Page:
So people who donated money to eliminate cruel practices against animals may have paid toward the publicity and attention paid to this nonsense.

KristiMetz
12-03-2005, 12:55 AM
Yah, PETA are nuts. I wish there was a more objective source of information on animal issues.

knitncook
12-03-2005, 10:40 AM
Yes; I agree about PETA being extremists sometimes. They've petitioned for the Packers to change their name because of the meat packing industry. :rollseyes: I also found this topic to be very odd from my friend as she has situational ethics.

I lived in Oregon through the 80's and early 90's and there were quite a few sheep farms in my area. When I think of sheep farms, I think of these. Large fields with happy little sheep frollicking in the grass and munching away, sheared every spring and lambs playing. I'd never heard of muesling and if I had ever heard the word I probably would have thought of some kind of cereal :roflhard:

Thanks for the links to previous threads. I guess I am sort of a wool snob. I use very little acrylic. And I can't imagine what one would make diaper soakers out of if not wool (not that my kids need diaper soakers anymore - thank you thank you thank you!) or doggy sweaters for a rainy climate.

Carol_OH
12-03-2005, 11:50 AM
Here's (http://www.savewool.com/index.html) the other side of the story.

I'm not taking sides, but we must be fair..

thanks Ingrid!

feministmama
12-03-2005, 12:32 PM
Wow. That article about having to do muesling (sp?) to prevent maggots (EEEWWW!!) sounds like a catch 22 for Aussy sheep farmers. Rather than boy/girlcott them there should be ways to help them figure out this problem. PETA doesn't seem to be doing anything to helpthe problem (except promote sexism in their advertising :rollseyes: ) I mean if we spent money on that wool so the farmers would have money to fix the problem I would do that. But yeah its a very tricky issue. We as consumers need to just educate ourselves and ask lots of questions. (and stop driving SUVs and going to Wal Mart :shock: )

Carol_OH
12-03-2005, 12:55 PM
:inlove: with femmy!

knitncook
12-03-2005, 01:07 PM
Fem. I'm giggling at girlcotting. Boycott was taken from Charles Boycott, an Irishman. I was curious as to the etymology of the word so went and looked it up http://www.bartleby.com/61/50/B0435000.html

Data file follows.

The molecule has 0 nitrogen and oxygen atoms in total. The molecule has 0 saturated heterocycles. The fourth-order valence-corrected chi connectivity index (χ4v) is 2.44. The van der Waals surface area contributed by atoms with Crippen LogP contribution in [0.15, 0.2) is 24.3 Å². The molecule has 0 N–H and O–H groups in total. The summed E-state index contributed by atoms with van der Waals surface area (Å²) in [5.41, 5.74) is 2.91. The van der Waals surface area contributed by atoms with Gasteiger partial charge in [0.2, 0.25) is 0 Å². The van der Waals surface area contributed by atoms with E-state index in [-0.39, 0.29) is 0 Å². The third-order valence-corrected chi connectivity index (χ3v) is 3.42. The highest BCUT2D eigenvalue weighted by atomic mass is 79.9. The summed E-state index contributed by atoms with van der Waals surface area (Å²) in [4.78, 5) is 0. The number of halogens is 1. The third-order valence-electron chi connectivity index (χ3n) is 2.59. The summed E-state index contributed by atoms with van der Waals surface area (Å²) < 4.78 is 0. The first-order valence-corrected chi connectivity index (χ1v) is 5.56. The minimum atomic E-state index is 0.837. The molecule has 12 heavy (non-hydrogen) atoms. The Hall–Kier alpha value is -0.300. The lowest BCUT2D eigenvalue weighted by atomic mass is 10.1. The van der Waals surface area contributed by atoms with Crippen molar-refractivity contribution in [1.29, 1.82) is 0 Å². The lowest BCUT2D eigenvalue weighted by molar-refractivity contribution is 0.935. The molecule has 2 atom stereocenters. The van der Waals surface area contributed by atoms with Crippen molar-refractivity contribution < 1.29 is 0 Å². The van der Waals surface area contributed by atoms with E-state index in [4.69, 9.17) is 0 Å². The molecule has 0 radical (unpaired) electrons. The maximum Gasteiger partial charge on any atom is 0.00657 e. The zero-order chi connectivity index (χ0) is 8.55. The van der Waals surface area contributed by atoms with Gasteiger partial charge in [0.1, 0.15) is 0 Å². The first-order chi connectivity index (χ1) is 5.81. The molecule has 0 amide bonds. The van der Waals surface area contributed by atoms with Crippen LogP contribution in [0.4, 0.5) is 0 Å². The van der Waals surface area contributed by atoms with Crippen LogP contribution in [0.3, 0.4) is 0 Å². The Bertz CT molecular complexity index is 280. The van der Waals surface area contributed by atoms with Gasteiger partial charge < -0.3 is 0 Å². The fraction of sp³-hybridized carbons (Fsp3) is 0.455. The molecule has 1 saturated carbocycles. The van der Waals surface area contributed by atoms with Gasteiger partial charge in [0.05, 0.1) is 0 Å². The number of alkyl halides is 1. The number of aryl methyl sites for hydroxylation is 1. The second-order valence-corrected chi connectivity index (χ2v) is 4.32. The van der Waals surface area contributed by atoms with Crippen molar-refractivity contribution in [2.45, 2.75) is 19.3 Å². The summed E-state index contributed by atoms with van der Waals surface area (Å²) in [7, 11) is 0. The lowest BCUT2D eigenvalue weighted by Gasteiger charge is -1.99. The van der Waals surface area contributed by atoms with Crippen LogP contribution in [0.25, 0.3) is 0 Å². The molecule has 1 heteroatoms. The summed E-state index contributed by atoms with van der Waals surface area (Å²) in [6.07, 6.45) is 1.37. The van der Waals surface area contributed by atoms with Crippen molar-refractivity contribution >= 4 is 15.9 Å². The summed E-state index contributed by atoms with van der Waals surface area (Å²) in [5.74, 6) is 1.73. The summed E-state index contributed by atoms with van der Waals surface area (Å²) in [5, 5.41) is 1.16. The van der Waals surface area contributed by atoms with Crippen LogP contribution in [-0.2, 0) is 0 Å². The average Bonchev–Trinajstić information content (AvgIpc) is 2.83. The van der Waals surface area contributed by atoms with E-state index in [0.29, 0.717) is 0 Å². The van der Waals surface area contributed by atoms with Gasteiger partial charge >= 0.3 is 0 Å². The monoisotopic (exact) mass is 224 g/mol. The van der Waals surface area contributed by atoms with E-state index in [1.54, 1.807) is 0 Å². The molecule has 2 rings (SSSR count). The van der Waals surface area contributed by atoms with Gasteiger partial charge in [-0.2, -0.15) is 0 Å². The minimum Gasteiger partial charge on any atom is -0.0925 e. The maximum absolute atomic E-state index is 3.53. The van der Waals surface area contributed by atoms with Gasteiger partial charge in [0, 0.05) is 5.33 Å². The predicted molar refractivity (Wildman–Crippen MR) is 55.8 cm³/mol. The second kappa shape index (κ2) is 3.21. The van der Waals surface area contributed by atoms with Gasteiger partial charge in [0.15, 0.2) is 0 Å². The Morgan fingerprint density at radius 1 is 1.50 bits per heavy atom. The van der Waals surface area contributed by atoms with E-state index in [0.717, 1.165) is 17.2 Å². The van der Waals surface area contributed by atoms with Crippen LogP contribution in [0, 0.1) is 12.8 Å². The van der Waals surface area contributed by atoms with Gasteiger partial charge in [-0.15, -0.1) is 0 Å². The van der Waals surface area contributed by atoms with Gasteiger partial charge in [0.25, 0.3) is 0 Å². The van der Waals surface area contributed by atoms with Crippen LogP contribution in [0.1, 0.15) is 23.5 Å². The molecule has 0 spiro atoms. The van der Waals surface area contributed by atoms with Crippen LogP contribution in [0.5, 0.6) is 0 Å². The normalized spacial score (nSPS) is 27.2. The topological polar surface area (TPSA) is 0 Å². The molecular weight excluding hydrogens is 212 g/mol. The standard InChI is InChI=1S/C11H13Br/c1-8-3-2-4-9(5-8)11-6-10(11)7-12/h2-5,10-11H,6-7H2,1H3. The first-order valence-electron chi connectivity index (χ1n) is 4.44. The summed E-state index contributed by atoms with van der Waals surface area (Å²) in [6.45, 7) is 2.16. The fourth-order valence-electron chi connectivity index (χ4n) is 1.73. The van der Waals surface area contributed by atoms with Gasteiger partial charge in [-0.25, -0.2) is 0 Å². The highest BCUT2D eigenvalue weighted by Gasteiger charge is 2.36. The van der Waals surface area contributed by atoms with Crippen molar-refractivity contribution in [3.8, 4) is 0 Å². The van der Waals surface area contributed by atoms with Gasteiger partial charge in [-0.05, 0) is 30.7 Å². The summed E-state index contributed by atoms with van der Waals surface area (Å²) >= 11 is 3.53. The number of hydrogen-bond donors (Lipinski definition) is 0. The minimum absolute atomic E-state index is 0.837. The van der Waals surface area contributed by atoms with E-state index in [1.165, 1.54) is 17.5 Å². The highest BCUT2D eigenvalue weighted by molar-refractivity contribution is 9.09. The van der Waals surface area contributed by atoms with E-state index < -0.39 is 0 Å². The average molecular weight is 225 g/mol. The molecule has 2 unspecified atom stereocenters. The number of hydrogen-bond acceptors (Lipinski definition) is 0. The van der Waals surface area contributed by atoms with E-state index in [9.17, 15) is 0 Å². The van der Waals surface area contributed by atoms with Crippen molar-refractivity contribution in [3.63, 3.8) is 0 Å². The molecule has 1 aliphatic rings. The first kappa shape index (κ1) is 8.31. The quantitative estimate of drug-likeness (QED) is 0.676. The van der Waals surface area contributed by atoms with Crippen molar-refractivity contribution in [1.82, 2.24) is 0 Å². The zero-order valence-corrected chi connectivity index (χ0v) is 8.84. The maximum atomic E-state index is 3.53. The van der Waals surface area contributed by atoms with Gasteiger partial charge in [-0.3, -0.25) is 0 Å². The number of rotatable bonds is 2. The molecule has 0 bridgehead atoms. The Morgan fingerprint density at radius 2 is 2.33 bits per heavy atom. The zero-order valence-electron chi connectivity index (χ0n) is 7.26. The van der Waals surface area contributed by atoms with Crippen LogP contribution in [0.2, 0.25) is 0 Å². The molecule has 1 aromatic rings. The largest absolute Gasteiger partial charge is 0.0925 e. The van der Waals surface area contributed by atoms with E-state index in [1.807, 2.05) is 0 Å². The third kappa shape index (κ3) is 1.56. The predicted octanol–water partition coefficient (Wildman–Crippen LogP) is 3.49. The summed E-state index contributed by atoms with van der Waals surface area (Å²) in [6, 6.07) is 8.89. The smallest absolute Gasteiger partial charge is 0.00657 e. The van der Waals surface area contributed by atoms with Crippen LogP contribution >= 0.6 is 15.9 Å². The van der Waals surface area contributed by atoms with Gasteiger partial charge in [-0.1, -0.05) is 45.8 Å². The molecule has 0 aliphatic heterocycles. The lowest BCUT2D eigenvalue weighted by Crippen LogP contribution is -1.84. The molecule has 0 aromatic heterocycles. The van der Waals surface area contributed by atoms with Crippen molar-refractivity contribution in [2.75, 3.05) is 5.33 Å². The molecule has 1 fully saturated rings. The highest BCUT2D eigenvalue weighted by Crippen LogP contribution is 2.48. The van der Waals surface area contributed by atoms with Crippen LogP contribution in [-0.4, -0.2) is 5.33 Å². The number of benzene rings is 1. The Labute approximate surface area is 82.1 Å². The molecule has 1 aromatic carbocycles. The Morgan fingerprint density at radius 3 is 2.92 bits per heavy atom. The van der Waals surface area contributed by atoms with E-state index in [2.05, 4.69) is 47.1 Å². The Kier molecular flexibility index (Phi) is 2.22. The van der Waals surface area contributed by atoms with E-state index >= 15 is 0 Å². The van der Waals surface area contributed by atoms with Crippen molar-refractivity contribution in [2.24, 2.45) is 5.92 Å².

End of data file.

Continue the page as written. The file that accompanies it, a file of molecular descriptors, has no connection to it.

NesanelRose
12-03-2005, 04:12 PM
Reading about what Mulsing is and stuff, I dunno...I almost have to side with the Austraillians with this. Yeah, it seems cruel, but it's something that prevents the sheep from going through something even more painful and keeping them from dying a slow death.

I mean, people go through surgeries, which hurt quite alot, to prevent other things from hurting and putting a damper on their health. Sometimes things like this are an neccisary evil.

I remember when I had a long haired guinea pig...and he would constantly get clumps on his butt from his pee and poop and the wood shavings. I didn't realize how serious something like that was until he died from an infection that originated from that. I learned with my second long haired guinea pig, and took scissors to his hair, and had to cut it real short around his bottom. He looked funky(his name was Spunky anyway XD), but he was healthy.

Granted, I didn't surgically remove the skin, but when you're a farmer who has maybe a min of 200 sheep to take care of, you can't spend everyday sheering your sheep's butts. And they are looking for alternatives, but if this is the way they gotta go to prevent it...I dunno.
It doesn't seem like the sheep are dying over it and it seems like they heal over and such.
Pardon being a little graphic but it's better then having maggots eating out their insides if you ask me.